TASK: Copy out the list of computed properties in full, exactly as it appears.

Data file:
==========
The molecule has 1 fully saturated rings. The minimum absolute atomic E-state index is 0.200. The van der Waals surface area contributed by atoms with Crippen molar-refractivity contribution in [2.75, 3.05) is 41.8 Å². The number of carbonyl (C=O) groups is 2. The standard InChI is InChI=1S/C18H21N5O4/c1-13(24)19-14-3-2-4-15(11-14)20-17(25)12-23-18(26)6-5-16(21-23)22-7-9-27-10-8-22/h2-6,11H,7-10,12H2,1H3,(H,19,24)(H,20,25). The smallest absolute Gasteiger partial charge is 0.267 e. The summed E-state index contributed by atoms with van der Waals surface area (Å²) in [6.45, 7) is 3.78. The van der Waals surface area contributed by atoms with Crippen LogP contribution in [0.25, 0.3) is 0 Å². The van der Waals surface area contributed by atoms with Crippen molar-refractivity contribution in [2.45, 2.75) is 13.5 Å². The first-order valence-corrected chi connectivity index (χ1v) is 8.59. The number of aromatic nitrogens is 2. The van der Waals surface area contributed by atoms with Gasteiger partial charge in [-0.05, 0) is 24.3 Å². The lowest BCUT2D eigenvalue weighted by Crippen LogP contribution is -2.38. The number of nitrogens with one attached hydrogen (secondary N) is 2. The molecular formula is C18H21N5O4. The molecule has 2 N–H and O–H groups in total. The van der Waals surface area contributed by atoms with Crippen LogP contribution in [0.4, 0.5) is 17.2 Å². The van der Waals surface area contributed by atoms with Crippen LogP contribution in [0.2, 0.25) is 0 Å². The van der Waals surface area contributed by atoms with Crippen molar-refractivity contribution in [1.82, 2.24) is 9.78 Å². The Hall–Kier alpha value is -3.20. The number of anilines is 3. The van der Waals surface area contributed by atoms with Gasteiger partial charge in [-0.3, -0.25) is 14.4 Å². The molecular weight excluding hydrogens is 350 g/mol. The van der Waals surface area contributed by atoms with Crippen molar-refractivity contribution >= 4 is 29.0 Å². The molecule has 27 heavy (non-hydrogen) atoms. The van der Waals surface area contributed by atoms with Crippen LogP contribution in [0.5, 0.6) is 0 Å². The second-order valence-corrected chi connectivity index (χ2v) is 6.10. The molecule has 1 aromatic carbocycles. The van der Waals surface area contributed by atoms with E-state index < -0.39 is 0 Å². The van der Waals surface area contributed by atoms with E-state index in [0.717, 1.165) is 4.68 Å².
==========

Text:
The molecule has 1 fully saturated rings. The minimum absolute atomic E-state index is 0.200. The van der Waals surface area contributed by atoms with Crippen molar-refractivity contribution in [2.75, 3.05) is 41.8 Å². The number of carbonyl (C=O) groups is 2. The standard InChI is InChI=1S/C18H21N5O4/c1-13(24)19-14-3-2-4-15(11-14)20-17(25)12-23-18(26)6-5-16(21-23)22-7-9-27-10-8-22/h2-6,11H,7-10,12H2,1H3,(H,19,24)(H,20,25). The smallest absolute Gasteiger partial charge is 0.267 e. The summed E-state index contributed by atoms with van der Waals surface area (Å²) in [6.45, 7) is 3.78. The van der Waals surface area contributed by atoms with Crippen LogP contribution in [0.25, 0.3) is 0 Å². The van der Waals surface area contributed by atoms with Crippen molar-refractivity contribution in [2.45, 2.75) is 13.5 Å². The first-order valence-corrected chi connectivity index (χ1v) is 8.59. The number of aromatic nitrogens is 2. The van der Waals surface area contributed by atoms with Gasteiger partial charge in [-0.05, 0) is 24.3 Å². The lowest BCUT2D eigenvalue weighted by Crippen LogP contribution is -2.38. The number of nitrogens with one attached hydrogen (secondary N) is 2. The molecular formula is C18H21N5O4. The molecule has 2 N–H and O–H groups in total. The van der Waals surface area contributed by atoms with Crippen LogP contribution in [0.4, 0.5) is 17.2 Å². The van der Waals surface area contributed by atoms with Crippen LogP contribution in [0.2, 0.25) is 0 Å². The van der Waals surface area contributed by atoms with Crippen molar-refractivity contribution in [1.82, 2.24) is 9.78 Å². The Hall–Kier alpha value is -3.20. The number of anilines is 3. The van der Waals surface area contributed by atoms with Gasteiger partial charge in [-0.3, -0.25) is 14.4 Å². The molecular weight excluding hydrogens is 350 g/mol. The van der Waals surface area contributed by atoms with Crippen molar-refractivity contribution >= 4 is 29.0 Å². The molecule has 27 heavy (non-hydrogen) atoms. The van der Waals surface area contributed by atoms with Crippen LogP contribution in [0.5, 0.6) is 0 Å². The second-order valence-corrected chi connectivity index (χ2v) is 6.10. The molecule has 1 aromatic carbocycles. The van der Waals surface area contributed by atoms with E-state index < -0.39 is 0 Å². The van der Waals surface area contributed by atoms with E-state index in [0.717, 1.165) is 4.68 Å².